JAMAICA GLEANER – When The Gleaner tried to contact 58-year-old Raphael Young on Friday, he was busy sitting an entrance test, to further his studies at the HEART Trust/ National Training Agency (NTA) in welding and carpentry.
It all started when Young participated in the Majesty Gardens Community Education Development Programme, where he did the Jamaica Foundation for Lifelong Learning’s (JFLL) High School Diploma Equivalency Programme, at the basic level (grades 1-6).
“From ever since I can remember, I always wanted to be a music producer. I have the talent but because I could hardly read I didn’t go much further,” he told The Gleaner.
“I missed out a lot in my young days because I didn’t grow with a mother or a father. When I was six months old, a lady adopt me but it was never easy. She use to drink a lot of rum and so she was always drunk. The result of that, was, I had to go out and do a little hustling so dat likkle food could go on the table. The most I would go to school, is two days,” he recalled.
A few years later however, his life changed, after a team from the JFLL, visited the Majesty Gardens community in Kingston, where Young resides. He made a decision to transform his life.
“The lady died when I was 22-years-old. Since that time, I have been doing what I can to survive. When di people dem come to the community I said to myself that I had to grab this opportunity because not everybody get a second chance,” he explained.
That he did, persisting through the one-year programme and graduating last week at the closing ceremony held at the Knutsford Court Hotel in New Kingston.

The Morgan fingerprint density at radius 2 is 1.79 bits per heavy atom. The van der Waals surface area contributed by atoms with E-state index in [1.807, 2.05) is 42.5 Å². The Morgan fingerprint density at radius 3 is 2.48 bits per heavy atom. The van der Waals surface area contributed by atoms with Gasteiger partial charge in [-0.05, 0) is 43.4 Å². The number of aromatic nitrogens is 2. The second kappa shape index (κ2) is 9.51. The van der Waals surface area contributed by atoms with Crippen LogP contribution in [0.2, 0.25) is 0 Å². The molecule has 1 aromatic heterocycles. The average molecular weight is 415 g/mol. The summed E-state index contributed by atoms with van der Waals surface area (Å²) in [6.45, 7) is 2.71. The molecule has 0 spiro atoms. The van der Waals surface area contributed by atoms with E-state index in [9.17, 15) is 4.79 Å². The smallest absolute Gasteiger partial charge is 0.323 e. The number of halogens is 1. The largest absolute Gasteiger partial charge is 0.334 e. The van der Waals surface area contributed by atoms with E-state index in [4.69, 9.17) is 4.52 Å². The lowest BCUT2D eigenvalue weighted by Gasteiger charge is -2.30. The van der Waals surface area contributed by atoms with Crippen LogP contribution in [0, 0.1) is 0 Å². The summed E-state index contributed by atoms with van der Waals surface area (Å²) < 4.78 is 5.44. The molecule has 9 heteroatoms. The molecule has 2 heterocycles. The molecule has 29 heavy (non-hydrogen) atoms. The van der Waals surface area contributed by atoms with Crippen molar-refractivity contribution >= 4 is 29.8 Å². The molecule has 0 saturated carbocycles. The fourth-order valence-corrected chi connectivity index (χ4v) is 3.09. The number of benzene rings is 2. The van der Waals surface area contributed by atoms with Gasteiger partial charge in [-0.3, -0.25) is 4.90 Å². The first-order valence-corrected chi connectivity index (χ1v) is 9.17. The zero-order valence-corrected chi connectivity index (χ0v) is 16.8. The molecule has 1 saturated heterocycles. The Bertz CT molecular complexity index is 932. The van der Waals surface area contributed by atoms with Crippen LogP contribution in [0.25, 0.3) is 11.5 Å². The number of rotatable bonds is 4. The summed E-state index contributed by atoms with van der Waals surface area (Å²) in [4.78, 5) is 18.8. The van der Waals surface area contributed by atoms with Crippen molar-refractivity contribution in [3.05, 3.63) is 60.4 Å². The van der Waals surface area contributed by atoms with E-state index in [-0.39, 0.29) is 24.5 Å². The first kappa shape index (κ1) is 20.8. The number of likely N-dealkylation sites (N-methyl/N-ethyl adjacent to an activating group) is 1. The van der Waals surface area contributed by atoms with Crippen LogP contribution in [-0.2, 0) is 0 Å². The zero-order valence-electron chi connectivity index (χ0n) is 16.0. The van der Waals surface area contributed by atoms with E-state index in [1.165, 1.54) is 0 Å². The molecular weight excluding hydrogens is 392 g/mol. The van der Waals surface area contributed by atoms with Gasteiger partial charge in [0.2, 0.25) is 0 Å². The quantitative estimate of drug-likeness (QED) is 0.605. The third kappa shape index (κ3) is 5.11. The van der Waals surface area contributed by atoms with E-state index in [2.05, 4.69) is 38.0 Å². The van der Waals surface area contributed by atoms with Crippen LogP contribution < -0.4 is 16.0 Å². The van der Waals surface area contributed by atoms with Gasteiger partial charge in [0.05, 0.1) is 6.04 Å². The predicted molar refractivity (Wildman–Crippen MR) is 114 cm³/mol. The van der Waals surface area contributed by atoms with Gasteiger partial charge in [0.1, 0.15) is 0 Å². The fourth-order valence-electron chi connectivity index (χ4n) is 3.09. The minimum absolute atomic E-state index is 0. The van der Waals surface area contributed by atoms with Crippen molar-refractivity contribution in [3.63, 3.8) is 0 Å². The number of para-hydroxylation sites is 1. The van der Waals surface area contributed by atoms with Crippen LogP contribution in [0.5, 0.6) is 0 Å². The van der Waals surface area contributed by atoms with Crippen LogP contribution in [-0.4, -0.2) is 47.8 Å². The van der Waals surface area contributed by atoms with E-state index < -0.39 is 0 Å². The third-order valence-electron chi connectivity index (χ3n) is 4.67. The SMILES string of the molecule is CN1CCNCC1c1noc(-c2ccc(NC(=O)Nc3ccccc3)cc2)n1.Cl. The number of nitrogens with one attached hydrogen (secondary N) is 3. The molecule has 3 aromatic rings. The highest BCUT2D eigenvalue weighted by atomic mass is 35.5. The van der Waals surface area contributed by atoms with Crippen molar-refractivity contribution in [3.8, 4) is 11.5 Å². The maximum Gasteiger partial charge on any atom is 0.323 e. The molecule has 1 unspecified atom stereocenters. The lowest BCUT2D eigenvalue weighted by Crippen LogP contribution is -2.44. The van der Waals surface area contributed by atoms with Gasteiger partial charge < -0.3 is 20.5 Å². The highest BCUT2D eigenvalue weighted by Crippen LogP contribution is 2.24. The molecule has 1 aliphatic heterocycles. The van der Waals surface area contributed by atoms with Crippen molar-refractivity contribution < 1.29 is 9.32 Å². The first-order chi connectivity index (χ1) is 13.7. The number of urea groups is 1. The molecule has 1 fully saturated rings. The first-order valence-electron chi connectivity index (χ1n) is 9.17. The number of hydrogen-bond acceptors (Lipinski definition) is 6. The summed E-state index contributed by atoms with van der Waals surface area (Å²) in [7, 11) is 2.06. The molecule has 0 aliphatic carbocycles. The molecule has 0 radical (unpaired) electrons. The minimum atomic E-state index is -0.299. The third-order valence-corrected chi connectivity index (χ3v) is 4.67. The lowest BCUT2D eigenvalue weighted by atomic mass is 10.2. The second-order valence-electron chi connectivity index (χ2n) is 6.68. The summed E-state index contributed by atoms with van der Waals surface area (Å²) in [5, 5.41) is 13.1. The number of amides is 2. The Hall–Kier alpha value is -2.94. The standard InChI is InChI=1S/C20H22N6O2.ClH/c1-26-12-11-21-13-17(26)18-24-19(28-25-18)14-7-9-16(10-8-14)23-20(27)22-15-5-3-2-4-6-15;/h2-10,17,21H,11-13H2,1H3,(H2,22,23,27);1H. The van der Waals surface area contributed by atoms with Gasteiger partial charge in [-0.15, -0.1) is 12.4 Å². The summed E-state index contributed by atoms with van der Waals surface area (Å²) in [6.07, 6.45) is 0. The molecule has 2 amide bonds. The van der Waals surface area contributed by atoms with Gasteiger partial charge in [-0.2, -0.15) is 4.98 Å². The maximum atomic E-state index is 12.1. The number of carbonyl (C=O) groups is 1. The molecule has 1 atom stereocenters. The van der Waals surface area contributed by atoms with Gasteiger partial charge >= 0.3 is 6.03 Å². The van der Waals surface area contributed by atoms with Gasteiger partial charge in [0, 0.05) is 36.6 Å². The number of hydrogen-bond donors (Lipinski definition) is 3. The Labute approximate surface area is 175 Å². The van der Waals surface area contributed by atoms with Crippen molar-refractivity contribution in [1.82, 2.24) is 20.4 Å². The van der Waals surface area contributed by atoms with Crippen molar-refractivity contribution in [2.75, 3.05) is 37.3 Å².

He also copped the award for best attendance and most improved student.
“I was the oldest one in the class and of course a lot of the young people dem tease mi but mi always seh to dem that ‘Di older the moon, di brighter it shine’,” he said with a chuckle.
“The only time you stop learning is when you die. I was determined to do well. Whenever I get work in class, I don’t put it down, when I go home, mi try to go over what mi learn and most importantly, I never missed a class. I was always early,” said Young.
He added: “Last week when I was collecting the awards, I felt so proud especially when the prime minister hug mi.”
Prime Minister Portia Simpson Miller, in her address, urged graduates not to be daunted by their circumstances.
“I’m going to see how best I can work out an arrangement where the graduates who have not been placed in a job can also acquire some sort of employment,” she also promised.
“It’s important that we strive for a society where its people are educated. I urge you all not to give up on your dreams. Nothing is impossible.”